The Girl with the Dragon Tattoo (2010)
Director: Niels Arden Oplev
Plot: A journalist is aided in his search for a woman who has been missing for forty years by a young female hacker.
Rating: R21 for disturbing violent content including rape, grisly images, sexual material, nudity and language.
Based on the immensely popular novel of the same name by the late Stieg Larsson, The Girl with the Dragon Tattoo is an outstanding serial killer mystery-thriller, and one of the best films of the year. The first part of the “Millennium Trilogy”, Dragon Tattoo precedes The Girl Who Played with Fire, and The Girl Who Kicked the Hornet’s Nest, both of which are already made into films in Sweden. Such is the anticipation for their release outside Sweden that many filmgoers are beginning to hop around in excitement.
Directed by Niels Arden Oplev, who works mainly in television, Dragon Tattoo is a remarkable effort in feature length filmmaking. Oplev shows exquisite skill in crafting a mystery-thriller that is never formulaic, expressing the desire to deliver a picture whose characters are more important than the story, which in itself is already fascinating to begin with. He takes his time to flesh out the two lead characters by providing viewers with more than a summary of their current life situation, and slices of their past that they could not forget, giving the leads an uncommon depth.
Mikael Blomkvist (Michael Nyqvist) and Lisbeth Salander (Noomi Rapace) are the two leads. The former is a disgraced financial journalist who is waiting to serve his jail term in six months’ time. The latter is a genius computer hacker who is sexually taken advantage of by her sadistic caretaker. The first half of the film documents these two characters separately, only bringing them together much later. By that time, the film’s murder mystery has become so engrossing that it threatens to overshadow its characters. Yet, it does not.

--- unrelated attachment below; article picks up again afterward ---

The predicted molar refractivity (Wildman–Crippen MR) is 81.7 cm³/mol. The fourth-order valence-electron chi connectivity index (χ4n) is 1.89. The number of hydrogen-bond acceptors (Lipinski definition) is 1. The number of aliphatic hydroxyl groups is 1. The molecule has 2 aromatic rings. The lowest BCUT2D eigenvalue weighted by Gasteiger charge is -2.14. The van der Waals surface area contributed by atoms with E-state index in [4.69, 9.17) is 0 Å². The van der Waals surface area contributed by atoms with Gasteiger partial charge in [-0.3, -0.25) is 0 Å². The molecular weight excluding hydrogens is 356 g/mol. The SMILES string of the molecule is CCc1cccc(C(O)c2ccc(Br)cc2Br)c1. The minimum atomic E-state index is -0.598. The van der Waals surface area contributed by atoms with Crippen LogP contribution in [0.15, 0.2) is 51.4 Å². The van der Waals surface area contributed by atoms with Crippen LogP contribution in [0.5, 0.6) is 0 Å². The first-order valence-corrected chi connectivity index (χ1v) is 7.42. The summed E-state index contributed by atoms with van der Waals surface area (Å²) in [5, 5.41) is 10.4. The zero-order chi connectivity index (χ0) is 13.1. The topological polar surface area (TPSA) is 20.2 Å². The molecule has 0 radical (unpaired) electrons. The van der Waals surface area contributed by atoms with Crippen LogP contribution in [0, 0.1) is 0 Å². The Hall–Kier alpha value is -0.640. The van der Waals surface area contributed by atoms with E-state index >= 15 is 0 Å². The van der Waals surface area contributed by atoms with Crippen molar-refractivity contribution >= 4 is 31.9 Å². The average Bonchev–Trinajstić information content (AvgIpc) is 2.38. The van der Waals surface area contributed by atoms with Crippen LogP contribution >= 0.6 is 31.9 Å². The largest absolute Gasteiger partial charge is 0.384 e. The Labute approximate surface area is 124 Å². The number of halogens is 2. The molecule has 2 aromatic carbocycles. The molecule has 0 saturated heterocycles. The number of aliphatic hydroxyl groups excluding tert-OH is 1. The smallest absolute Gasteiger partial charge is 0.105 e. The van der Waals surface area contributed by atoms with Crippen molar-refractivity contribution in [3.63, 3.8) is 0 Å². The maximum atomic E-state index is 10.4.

The story follows Mikael who is paid to pursue an unsolvable case of a young woman who disappeared forty years ago from an island. Through old-school journalistic techniques, and with the help of Lisbeth’s prowess in IT, he uncovers a chilling cultish plot by a Nazi sympathizer who rapes, tortures, and kills women. When the real identity of the killer is revealed at the end, it may not be much of a shocker. However, it is the journey towards that revelation that is integral to the haunting cinematic experience as created by Oplev.
Dragon Tattoo is frightening and it crawls deep under your skin. Mikael sticks loads of old, black-and-white photographs of suspects on his wall to organize his thoughts and try to find links or clues that would shed light on the mystery. Oplev shoots extreme close-ups of these photographs, as if they are blown up to the proportions of a theatre screen. Looking at them gives a creepy feel akin to literally staring into the eyes of a cold-blooded murderer. Repeated exposure to these photos build suspense, of which it cumulates in the film’s most unnerving sequence when Mikael breaks into a suspect’s house to find criminal evidence.
Dragon Tattoo clocks in at about 150 minutes, which makes the film a long (but still satisfying) ride. However, it turns rather draggy in the final twenty minutes as Oplev tries to tie up all the loose ends. The film has been such a competent example of storytelling that cutting the entire final segment would not have caused any problems other than irritating a handful of Larsson’s more vocal fans.
David Fincher, the reputable director of Seven (1995) and Zodiac (2007), both of which share eerie similarities with the style and content of Dragon Tattoo, is set to direct the Hollywood remake of Oplev’s film. I usually condemn any news of Hollywood remaking foreign language pictures, but Fincher’s Dragon Tattoo is something I would really love to see.
GRADE: A- (8.5/10 or 4 stars)
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